This project is an interesting case study on how much historical research work can benefit from a model representation (the modeling group does not allow fantasy arrangements, everything has to be as historically possible as possible).

There was once even a model produced of my coach, but it will still be a long way until the prototype looks again as neat as the model.

Regards,
Wolf

5
Wayne:

I second your thoughts.
When doing my plan for this car (which didn't make it into vol. 6), I had studied even more photos of this car. The horizontal windows boards were indeed there and they seem to have been intentionally applied (not as a quick fix). Regarding the interior, all images pointed in the same direction as your findings: That indeed the RPO partition was entirely removed. As for the seats, at least most of them seem to have been removed. I do not dare to claim all were gone as I have not yet seen any interior photo facing the lavatory end.

Regards,
Wolf

6
The Original W&Q and WW&F: 1894-1933 / Re: WW&F boxcar 309
« on: May 09, 2010, 05:46:38 AM »
I would like to thank everybody who contributed to this mystery.

Mike's last comment points in the same direction as my thoughts now go:
I believe now the mysterious "patches" were not anything applied *on*the siding, but instead the protruding end beam ends of the donor W&Q flatcar frame. This would then explain the lack of visible fasteners as well as the offset from the body corner (end board thickness). Furthermore, an early photo from the Ramsdell farm also makes it at least very unlikely that anything patch-like was has ever been applied to the ends.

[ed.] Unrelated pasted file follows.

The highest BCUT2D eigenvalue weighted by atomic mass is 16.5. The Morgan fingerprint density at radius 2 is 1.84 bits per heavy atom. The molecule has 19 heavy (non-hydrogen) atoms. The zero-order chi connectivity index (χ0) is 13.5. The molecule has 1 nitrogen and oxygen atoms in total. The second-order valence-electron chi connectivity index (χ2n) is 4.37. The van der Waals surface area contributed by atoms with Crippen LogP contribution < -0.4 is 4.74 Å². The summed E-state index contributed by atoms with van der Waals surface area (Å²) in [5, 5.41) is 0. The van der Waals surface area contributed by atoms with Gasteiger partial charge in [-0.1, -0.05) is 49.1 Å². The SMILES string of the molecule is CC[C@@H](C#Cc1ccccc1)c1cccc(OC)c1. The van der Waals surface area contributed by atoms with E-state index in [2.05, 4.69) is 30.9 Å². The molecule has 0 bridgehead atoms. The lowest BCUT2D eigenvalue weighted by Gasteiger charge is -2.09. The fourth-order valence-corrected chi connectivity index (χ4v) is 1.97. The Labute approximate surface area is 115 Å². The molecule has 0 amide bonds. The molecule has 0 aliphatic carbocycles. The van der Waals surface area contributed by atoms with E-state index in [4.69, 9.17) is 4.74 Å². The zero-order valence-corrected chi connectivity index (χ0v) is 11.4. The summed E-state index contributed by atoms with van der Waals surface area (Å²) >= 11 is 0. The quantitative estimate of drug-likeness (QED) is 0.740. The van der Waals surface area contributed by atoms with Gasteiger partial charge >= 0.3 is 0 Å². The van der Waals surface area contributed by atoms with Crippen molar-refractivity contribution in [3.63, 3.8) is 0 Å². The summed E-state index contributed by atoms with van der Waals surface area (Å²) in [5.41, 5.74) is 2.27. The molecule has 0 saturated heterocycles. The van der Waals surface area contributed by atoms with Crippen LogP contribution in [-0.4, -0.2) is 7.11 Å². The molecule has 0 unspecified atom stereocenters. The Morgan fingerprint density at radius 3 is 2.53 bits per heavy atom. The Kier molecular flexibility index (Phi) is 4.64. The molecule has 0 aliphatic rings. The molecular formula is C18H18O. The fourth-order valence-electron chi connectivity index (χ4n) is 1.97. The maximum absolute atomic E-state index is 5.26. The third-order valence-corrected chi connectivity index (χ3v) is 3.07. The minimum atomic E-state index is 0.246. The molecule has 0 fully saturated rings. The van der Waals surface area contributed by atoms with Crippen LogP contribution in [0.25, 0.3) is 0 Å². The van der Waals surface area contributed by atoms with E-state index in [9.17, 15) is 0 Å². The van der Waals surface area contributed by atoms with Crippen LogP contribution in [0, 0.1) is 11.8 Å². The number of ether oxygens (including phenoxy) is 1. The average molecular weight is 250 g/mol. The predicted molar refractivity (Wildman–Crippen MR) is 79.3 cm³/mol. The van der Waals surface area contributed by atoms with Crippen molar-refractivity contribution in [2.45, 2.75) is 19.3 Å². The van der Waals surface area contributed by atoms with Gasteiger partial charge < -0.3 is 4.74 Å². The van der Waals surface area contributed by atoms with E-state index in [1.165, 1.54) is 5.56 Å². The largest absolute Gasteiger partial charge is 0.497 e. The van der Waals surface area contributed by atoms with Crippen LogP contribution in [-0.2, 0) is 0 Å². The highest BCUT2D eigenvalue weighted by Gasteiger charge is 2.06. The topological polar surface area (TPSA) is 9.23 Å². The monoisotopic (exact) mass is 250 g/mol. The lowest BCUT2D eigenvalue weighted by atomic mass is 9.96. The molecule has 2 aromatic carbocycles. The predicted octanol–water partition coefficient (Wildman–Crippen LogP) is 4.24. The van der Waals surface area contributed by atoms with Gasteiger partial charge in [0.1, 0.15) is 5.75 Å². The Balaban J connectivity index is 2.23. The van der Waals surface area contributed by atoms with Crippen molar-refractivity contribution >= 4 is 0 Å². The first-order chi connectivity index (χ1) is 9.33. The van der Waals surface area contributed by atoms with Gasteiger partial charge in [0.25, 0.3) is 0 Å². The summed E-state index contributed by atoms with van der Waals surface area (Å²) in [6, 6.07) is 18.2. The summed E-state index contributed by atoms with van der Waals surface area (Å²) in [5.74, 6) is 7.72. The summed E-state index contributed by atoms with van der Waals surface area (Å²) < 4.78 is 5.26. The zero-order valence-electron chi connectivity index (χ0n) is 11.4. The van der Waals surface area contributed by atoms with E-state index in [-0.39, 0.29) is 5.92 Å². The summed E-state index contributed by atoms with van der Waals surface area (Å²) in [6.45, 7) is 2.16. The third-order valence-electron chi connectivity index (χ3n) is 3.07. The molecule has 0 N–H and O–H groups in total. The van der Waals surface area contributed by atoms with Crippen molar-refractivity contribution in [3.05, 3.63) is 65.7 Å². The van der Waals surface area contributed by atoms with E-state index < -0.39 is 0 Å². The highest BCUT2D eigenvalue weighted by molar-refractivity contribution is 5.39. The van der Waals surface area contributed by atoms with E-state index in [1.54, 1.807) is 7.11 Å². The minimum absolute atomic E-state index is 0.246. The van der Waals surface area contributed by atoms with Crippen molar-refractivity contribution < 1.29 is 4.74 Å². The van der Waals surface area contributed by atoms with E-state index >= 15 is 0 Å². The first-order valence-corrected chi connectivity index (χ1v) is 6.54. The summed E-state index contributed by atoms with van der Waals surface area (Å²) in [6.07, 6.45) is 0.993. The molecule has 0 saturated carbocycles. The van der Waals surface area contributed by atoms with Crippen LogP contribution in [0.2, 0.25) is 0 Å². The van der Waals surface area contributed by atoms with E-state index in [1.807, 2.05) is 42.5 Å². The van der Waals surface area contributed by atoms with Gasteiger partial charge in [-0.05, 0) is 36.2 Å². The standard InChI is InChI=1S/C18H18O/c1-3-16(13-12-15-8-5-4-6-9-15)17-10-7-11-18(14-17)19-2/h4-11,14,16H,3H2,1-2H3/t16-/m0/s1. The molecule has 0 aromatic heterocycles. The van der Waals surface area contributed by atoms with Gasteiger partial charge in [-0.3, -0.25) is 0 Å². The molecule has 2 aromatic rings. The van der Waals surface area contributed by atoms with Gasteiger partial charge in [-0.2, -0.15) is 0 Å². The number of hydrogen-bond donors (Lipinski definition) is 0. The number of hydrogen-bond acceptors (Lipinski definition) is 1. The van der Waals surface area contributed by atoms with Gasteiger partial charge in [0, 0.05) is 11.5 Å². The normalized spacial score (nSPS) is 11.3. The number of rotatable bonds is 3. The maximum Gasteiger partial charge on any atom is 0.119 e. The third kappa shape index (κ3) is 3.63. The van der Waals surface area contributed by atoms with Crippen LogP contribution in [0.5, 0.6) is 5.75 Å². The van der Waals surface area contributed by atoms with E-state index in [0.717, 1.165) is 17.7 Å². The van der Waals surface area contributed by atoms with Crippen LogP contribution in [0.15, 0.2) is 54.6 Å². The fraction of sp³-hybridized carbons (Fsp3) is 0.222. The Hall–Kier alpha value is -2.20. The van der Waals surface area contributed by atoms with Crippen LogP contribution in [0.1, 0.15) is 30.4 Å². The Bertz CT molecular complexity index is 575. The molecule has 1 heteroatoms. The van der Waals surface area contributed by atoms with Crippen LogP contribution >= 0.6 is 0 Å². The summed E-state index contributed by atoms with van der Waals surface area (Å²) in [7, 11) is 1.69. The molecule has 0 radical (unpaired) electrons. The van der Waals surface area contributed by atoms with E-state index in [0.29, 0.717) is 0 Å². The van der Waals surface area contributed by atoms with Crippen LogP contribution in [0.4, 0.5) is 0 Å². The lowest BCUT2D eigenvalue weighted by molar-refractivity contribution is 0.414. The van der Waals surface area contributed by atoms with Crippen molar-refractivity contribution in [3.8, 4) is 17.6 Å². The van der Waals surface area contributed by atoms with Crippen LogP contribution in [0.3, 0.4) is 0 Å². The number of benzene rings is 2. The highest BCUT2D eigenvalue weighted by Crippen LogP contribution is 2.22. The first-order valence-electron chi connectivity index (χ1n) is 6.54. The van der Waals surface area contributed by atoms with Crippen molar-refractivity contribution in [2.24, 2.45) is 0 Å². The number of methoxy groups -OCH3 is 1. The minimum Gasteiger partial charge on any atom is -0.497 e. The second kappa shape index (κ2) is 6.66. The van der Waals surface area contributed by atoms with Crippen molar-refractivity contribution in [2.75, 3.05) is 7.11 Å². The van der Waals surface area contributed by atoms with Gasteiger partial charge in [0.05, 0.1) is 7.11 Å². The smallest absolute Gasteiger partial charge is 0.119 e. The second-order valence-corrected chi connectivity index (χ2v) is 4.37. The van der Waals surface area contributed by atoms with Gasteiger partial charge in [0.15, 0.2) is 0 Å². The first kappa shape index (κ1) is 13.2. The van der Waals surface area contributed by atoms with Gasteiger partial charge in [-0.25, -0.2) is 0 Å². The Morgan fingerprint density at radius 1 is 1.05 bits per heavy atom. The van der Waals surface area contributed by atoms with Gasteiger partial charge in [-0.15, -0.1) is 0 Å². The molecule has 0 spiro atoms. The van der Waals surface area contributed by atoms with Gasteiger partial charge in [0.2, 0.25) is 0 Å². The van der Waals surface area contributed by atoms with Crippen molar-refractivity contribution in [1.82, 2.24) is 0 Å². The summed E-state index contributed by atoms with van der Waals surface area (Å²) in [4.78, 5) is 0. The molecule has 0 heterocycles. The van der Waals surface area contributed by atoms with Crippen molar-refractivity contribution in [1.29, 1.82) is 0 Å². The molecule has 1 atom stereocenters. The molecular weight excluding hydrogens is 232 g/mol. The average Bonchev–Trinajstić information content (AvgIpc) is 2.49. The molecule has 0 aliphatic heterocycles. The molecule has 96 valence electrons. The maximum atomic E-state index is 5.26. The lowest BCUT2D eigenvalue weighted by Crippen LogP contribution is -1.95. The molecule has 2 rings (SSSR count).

I have since received high resolution scans of some of the 309 photos (during its first career). They show the siding board separation lines better (or at all in some cases). Superimposing the beam ends from the W&Q flatcar plan to the 309 plan and cross-checking with the photos showed a very, very close match. Thus I now accept this theory as very likely.

And just to avoid any misunderstanding:
I do *not* intend to blame/contradict/... anybody involved in the 309 restoration. The woodwork must have been seriously deteriorated and it certainly was not easy to make any determination of such a minor detail. Besides, I myself have owned a 1900-built meter gauge coach for 15 years and still haven't yet fully concluded the research into its original appearance - so I know only too well it is a tedious task.

Regards,
Wolf

7
The Original W&Q and WW&F: 1894-1933 / Re: WW&F boxcar 309
« on: April 17, 2010, 01:27:30 AM »
Kind of hard to see exactly what you have circled.

Same here, Mike - that's why I asked for input.
Just for clarification: I was not not referring to the rectangular sheet metal (steel?) objects between endbeam/siding and the truss rod washer on WW&F boxcars.

My curiosity got triggered when mulling over the purpose of the rectangular patches on the lower corners corners of 309's *sides* and the fact that they are today no longer there. The photo in Wiscasset shows 309 in good shape, so I excluded that they were patches applied to quickly cover rotted siding. The shadows indicated a significant material thickness, pointing more towards wood boards as material as opposed to sheet metal. (Please remember, I am still discussing the car *side*.)